The mandatory reading is Andelman & Fagan (2000). However, a
great deal of important background information is found in Simberloff (1998) and it provides a worthwhile
introduction to the concepts and controversies involved in implementing various
single-species management schemes. We will review this document (which certainly
merits discussion on its own, but we have to choose one) at the start of
seminar, then dive into discussion of Andelman & Fagan. It is not required
if you are too busy, but would be a good one to at least skim.
1. In the most beneficial
cases (urban or agricultural landscapes) are golf courses something that
can be introduced economically? How viable of a tool is it for
2. Is biodiversity alone a
good measure of ecosystem health, or does increased biodiversity in some
cases indicate increased invasion by non-natives, or quantity over quality
3. Do possible environmentally detrimental practices in the golf course/turf
grass industry outweigh benefits outlined in these papers?
We suggest people read Brush first and then Groffman and think about
how the two papers relate. We would be interested to know what people
think is actually useful information that could inform urban or
watershed planning/landscaping/horticulture decisions they might make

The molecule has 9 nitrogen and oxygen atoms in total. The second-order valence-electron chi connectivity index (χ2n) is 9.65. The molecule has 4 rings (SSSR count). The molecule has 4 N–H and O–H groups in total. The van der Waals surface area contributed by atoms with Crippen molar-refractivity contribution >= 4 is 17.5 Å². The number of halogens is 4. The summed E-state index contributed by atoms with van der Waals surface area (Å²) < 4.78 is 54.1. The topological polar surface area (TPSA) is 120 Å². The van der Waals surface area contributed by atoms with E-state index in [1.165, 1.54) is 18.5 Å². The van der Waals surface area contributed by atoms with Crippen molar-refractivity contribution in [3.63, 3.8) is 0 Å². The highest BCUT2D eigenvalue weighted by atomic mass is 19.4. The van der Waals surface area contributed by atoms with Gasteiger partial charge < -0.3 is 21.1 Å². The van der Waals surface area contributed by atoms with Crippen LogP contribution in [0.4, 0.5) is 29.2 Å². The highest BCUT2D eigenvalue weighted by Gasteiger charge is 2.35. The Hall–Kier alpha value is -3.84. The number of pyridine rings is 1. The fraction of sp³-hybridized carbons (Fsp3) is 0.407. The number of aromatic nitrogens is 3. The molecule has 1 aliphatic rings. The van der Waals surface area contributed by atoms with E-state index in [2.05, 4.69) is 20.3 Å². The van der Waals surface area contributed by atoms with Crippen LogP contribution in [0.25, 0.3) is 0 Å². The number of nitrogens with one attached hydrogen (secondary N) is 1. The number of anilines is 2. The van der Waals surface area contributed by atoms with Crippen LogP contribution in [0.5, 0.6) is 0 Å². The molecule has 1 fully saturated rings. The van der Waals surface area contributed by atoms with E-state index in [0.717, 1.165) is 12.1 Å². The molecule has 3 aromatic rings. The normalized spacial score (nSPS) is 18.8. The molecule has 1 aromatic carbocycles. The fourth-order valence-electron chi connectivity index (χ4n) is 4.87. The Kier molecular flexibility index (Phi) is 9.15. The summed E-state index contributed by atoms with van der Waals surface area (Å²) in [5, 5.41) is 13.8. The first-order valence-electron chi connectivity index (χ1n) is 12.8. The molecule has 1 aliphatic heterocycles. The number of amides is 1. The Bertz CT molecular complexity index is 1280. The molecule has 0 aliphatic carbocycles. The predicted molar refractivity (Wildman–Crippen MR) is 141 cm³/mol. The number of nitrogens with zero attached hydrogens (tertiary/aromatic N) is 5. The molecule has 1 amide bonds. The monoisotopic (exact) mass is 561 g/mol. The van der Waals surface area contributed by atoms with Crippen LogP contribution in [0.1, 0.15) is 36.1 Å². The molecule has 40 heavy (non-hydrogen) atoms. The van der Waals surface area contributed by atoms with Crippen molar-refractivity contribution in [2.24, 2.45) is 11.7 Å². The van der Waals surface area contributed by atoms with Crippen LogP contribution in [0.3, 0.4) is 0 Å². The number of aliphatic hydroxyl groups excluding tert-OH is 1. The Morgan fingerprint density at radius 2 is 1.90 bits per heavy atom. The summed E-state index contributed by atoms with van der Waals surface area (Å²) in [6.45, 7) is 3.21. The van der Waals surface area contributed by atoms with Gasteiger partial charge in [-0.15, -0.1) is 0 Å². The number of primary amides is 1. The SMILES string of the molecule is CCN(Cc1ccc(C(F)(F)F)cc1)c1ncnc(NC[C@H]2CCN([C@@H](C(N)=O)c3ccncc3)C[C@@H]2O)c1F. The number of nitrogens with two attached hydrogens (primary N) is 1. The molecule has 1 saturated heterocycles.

in their future work, and what they think is incorrect, highly flawed,
or not so useful.
We've stuck to the advice of our peers and picked a paper that
accommodates a room full of people who've just indulged at a holiday
Our paper, the Decennial Monitoring Report of Portland's No-Ivy League,
is attached. As the title implies, it is the result of ten years of
monitoring data on the effectiveness of invasive removal techniques in
Forest Park. It brings up a lot of issues--from urban ecological
restoration to community stewardship to citizen science. We'll be
talking about all of them!
It's a long report, so we are asking the group to read the
"Executive Summary," the "Abstract," the "Introduction," and the
"Protocols & Methods" sections. This is up to page 11 in the
document. We certainly encourage reading the whole document, but
it is finals week, and the sections we've chosen give us enough to talk about.